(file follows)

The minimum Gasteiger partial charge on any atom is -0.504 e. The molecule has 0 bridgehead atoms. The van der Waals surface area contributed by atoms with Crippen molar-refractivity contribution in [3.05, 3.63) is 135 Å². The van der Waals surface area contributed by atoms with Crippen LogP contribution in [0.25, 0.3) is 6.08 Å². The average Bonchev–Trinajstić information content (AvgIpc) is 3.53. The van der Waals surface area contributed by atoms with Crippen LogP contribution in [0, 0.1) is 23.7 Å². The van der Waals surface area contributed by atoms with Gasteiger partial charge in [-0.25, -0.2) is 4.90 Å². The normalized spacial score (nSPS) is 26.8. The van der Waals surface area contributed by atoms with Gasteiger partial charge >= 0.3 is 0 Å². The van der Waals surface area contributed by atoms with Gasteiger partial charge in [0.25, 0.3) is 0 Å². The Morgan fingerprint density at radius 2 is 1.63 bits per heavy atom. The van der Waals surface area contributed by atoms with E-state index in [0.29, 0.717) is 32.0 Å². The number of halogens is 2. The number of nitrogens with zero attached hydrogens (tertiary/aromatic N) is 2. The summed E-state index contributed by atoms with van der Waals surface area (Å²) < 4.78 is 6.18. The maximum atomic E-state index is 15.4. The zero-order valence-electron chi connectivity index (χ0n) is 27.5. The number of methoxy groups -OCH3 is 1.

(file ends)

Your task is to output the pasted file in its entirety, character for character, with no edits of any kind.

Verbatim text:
The minimum Gasteiger partial charge on any atom is -0.504 e. The molecule has 0 bridgehead atoms. The van der Waals surface area contributed by atoms with Crippen molar-refractivity contribution in [3.05, 3.63) is 135 Å². The van der Waals surface area contributed by atoms with Crippen LogP contribution in [0.25, 0.3) is 6.08 Å². The average Bonchev–Trinajstić information content (AvgIpc) is 3.53. The van der Waals surface area contributed by atoms with Crippen LogP contribution in [0, 0.1) is 23.7 Å². The van der Waals surface area contributed by atoms with Gasteiger partial charge in [-0.25, -0.2) is 4.90 Å². The normalized spacial score (nSPS) is 26.8. The van der Waals surface area contributed by atoms with Gasteiger partial charge >= 0.3 is 0 Å². The van der Waals surface area contributed by atoms with Gasteiger partial charge in [0.25, 0.3) is 0 Å². The Morgan fingerprint density at radius 2 is 1.63 bits per heavy atom. The van der Waals surface area contributed by atoms with E-state index in [0.29, 0.717) is 32.0 Å². The number of halogens is 2. The number of nitrogens with zero attached hydrogens (tertiary/aromatic N) is 2. The summed E-state index contributed by atoms with van der Waals surface area (Å²) < 4.78 is 6.18. The maximum atomic E-state index is 15.4. The zero-order valence-electron chi connectivity index (χ0n) is 27.5. The number of methoxy groups -OCH3 is 1.